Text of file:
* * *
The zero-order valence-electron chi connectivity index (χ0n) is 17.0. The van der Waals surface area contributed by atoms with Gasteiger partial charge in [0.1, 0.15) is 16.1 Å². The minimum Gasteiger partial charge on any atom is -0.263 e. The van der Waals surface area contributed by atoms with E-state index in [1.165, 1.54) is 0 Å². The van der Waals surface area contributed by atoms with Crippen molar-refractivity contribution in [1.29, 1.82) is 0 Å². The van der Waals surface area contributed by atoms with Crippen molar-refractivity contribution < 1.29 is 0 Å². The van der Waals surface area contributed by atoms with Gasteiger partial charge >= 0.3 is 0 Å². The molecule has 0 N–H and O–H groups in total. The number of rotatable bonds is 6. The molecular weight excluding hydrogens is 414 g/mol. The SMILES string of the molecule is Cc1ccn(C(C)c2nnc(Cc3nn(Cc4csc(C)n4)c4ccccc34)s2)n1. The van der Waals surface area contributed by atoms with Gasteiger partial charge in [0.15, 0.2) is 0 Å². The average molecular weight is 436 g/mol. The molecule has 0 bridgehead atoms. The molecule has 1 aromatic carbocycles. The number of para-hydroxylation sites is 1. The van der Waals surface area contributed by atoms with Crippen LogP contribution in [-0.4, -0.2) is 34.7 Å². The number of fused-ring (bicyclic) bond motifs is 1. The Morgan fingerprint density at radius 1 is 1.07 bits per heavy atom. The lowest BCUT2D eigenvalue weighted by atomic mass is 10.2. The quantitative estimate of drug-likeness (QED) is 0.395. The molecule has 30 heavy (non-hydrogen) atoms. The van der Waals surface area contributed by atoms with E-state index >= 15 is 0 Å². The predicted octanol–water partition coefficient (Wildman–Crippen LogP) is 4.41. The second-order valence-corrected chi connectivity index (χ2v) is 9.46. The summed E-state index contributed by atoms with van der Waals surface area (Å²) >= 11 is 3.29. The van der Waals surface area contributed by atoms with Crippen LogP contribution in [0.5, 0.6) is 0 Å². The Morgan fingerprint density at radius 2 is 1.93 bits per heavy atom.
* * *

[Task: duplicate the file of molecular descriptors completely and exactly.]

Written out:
The zero-order valence-electron chi connectivity index (χ0n) is 17.0. The van der Waals surface area contributed by atoms with Gasteiger partial charge in [0.1, 0.15) is 16.1 Å². The minimum Gasteiger partial charge on any atom is -0.263 e. The van der Waals surface area contributed by atoms with E-state index in [1.165, 1.54) is 0 Å². The van der Waals surface area contributed by atoms with Crippen molar-refractivity contribution in [1.29, 1.82) is 0 Å². The van der Waals surface area contributed by atoms with Crippen molar-refractivity contribution < 1.29 is 0 Å². The van der Waals surface area contributed by atoms with Gasteiger partial charge >= 0.3 is 0 Å². The molecule has 0 N–H and O–H groups in total. The number of rotatable bonds is 6. The molecular weight excluding hydrogens is 414 g/mol. The SMILES string of the molecule is Cc1ccn(C(C)c2nnc(Cc3nn(Cc4csc(C)n4)c4ccccc34)s2)n1. The van der Waals surface area contributed by atoms with Gasteiger partial charge in [0.15, 0.2) is 0 Å². The average molecular weight is 436 g/mol. The molecule has 0 bridgehead atoms. The molecule has 1 aromatic carbocycles. The number of para-hydroxylation sites is 1. The van der Waals surface area contributed by atoms with Crippen LogP contribution in [-0.4, -0.2) is 34.7 Å². The number of fused-ring (bicyclic) bond motifs is 1. The Morgan fingerprint density at radius 1 is 1.07 bits per heavy atom. The lowest BCUT2D eigenvalue weighted by atomic mass is 10.2. The quantitative estimate of drug-likeness (QED) is 0.395. The molecule has 30 heavy (non-hydrogen) atoms. The van der Waals surface area contributed by atoms with E-state index >= 15 is 0 Å². The predicted octanol–water partition coefficient (Wildman–Crippen LogP) is 4.41. The second-order valence-corrected chi connectivity index (χ2v) is 9.46. The summed E-state index contributed by atoms with van der Waals surface area (Å²) >= 11 is 3.29. The van der Waals surface area contributed by atoms with Crippen LogP contribution in [0.5, 0.6) is 0 Å². The Morgan fingerprint density at radius 2 is 1.93 bits per heavy atom.